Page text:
By Myles McDonnell
Contemporary reports of old Roman masculinities have focused on the personal facets of the topic, fairly sexuality, and feature drawn conclusions from a slender box of reference, frequently rhetorical perform. by contrast, this booklet examines the general public and crucial element of Roman masculinity: Manliness as represented by way of the concept that of "virtus". utilizing conventional old, philological, and archaeological research, mixed with socio-linguistics and gender experiences, it provides a entire photo of the way Roman manliness built from the center to the past due Republic interval.
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Additional resources for Roman Manliness: Virtus and the Roman Republic
Similar views were expressed by V. Poschl, Grundwerte romischer Staatsgesinnung in den Geschichtswerken des Sal/ust (Berlin, 1940) pp. 12-26; cf. M. Pohlenz, Die Stoa (Gottingen, 1948-9) n, p. 134 fr. For a caustic evaluation of the whole approach, see A. Momigliano, Alien Wisdom (Cambridge, 1975) p. 16. 4 INTRODUCTION - MANLINESS AND VIRTUS The central ideals of a society are, however, seldom entirely static. Speaking at a time of civil war, when he was rallying forces to defend traditional senatorial government against generals who challenged it, Cicero in the Philippics strove to present virtus as both traditional and unaltered.
Earl, Historia II (1962) p. 476 and Eisenhut, VR, p. 30, commented on the "un-Romanness" of the lines. 16 For 6:pETT] as an ethical concept, see U. von Wilamowitz-Moellendorff, Sappho und Simonides, Untersuchungen uber griechische Lyriker (Berlin, 1913) pp. 169-89; and A. W H. Adkins, Merit and Responsibility (Oxford, 1960). 6 INTRODUCTION - MANLINESS AND VIRTUS this idea had become proverbial. I7 Ennius' lines, however, which were recited before a Roman audience, draw a clear contrast between ius, an overtly ethical quality, and virtus, and stand in stark contradiction to the theory that virtus was conceived of as an ethical ideal representing the sum of the qualities valued by Romans.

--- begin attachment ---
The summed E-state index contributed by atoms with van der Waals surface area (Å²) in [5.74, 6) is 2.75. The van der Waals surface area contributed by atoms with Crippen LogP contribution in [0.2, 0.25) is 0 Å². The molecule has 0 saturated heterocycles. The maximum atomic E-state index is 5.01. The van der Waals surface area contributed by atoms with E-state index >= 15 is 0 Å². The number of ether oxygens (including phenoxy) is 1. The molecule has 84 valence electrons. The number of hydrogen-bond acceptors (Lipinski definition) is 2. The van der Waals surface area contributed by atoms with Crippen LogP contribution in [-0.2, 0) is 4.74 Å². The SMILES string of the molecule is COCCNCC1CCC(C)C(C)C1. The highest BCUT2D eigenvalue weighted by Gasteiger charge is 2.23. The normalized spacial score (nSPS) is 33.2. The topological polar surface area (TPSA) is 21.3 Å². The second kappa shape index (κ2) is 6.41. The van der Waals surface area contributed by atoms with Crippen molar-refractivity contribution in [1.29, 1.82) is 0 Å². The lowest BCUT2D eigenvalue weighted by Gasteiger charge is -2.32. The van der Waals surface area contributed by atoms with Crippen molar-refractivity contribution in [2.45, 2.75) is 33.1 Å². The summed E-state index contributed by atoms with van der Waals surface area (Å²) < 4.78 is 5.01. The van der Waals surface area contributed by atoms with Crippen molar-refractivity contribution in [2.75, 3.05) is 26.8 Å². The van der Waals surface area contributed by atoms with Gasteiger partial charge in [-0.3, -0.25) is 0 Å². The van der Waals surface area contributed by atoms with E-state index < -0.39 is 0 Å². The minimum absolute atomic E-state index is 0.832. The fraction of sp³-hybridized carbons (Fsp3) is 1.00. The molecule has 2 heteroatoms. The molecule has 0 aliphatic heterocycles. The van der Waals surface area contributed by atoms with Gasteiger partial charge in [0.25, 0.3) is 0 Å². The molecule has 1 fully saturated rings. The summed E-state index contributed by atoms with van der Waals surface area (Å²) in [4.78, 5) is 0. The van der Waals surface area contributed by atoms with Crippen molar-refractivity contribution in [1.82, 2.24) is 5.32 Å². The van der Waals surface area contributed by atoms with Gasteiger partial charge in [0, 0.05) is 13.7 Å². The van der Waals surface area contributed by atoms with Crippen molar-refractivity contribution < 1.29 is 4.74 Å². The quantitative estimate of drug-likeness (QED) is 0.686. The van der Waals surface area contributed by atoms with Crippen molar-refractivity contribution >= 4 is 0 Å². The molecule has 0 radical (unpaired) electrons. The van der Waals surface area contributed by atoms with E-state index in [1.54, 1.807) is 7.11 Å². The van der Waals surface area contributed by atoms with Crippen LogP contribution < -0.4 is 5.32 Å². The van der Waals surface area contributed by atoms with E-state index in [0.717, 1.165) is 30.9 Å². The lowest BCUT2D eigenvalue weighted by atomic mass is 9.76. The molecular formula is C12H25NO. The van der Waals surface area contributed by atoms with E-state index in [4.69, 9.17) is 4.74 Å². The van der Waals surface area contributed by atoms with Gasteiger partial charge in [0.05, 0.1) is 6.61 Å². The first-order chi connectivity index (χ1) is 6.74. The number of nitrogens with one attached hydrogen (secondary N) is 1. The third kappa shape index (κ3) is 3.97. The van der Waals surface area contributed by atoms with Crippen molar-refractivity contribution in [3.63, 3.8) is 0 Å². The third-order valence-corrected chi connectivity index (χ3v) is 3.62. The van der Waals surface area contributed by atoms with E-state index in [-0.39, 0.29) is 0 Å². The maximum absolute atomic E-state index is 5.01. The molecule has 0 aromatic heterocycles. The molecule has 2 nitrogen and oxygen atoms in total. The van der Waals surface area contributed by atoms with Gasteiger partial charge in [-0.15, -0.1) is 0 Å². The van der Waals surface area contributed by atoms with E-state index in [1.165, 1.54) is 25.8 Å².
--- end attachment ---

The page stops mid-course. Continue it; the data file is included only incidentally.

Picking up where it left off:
P. 563. On this provision, see Mommsen, R. Staatsr. P p. 426, n. 2. 13 ROMAN MANLINESS For they themselves went down to the CIrcus during the games to compete and they sent their slaves and horses. " No one has doubted that in the law, what is said to be obtained 'by means of chattel,' slaves or horses had won. Plin. NH 21. "5 The reading virtutis suae, which is that of most editions of Pliny, is, however, found only in one manuscript; all others have virtutisve suae. The preferred reading, therefore, should probably be: qui coronam parit ipse pecuniave eius virtutisve suae ergo duitur ei, - "who obtains a crown by himself or by means of his chattel, or it is conferred on him because of his virtus, 6 with a distinction between the first clause, which refers to a crown being won by a man or by his chattel in games, and contains no reference to virtus, and the second, which refers to a crown conferred on the man for his own virtus.